Fluffy, fun, and making me want to put on a suit and hat before hopping into the two-seater for a drive, I really enjoyed this. What ho!

Book details

ISBN: 9780099513766
Publisher: Arrow
Year of publication: 1947

The Mating Season (Jeeves, #9)

By P.G. Wodehouse

Rating: 5 stars

Bertie Wooster is going to Deverill Hall to star in a local entertainment at the behest of his old friend Corky, except he has to pretend to be newt-fancier and teetotaller Gussie Fink-Nottle and eventually finds a house full of heartache and crossed lovers. It’s up to Bertie, ably assisted by the indefatigable Jeeves to sort the whole mess out — with the spur that if he fails, he’ll have to marry Madeline Bassett, who thinks that the stars are God’s daisy chain.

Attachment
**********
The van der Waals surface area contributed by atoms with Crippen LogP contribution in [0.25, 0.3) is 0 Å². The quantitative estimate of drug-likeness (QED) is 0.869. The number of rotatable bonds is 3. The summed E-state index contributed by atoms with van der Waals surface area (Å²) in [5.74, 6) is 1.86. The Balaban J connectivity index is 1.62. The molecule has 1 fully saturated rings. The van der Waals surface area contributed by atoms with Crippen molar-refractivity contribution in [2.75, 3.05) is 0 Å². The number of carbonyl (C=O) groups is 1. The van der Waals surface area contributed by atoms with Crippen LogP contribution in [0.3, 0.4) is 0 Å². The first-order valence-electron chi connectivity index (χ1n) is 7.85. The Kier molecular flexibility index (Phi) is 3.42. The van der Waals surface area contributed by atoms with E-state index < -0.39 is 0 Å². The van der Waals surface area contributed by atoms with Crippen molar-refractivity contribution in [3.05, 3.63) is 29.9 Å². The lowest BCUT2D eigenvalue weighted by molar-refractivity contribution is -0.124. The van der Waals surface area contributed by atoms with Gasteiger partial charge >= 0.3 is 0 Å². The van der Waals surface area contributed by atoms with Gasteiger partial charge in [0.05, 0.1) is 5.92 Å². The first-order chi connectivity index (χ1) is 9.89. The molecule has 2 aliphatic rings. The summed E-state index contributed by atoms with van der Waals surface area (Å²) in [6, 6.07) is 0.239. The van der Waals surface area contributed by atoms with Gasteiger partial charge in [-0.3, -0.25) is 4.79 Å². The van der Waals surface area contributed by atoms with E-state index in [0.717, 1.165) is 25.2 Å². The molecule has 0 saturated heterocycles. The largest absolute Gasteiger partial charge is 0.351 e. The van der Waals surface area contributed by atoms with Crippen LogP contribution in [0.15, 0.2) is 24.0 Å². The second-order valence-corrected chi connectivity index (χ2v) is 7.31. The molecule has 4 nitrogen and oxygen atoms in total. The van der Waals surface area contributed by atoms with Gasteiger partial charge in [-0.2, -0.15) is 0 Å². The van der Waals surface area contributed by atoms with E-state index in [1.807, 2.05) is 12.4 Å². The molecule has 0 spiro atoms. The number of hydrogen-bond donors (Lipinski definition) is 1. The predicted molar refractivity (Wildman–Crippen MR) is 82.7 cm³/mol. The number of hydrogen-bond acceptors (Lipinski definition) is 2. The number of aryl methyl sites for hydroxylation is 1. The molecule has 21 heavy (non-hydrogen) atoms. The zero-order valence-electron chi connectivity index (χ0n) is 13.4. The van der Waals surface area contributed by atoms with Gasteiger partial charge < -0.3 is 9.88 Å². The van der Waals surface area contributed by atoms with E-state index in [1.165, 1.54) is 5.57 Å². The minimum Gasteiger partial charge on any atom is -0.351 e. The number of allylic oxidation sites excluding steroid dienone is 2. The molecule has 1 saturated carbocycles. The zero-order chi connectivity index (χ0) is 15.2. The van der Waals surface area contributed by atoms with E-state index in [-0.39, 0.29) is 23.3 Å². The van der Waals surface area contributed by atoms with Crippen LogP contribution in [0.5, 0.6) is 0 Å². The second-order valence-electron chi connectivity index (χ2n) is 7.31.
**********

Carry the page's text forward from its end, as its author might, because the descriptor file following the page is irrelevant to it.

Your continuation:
Typical Wodehousian mania, with lots of eccentric characters, bumbling policemen and twisty plots. The characters are as likeable as ever and Wodehouse’s writing just hits a sweet spot for me of being eminently readable. Jolly good stuff, what ho!

Book details

ISBN: 9781585672318
Publisher: Harry N. Abrams
Year of publication: 1949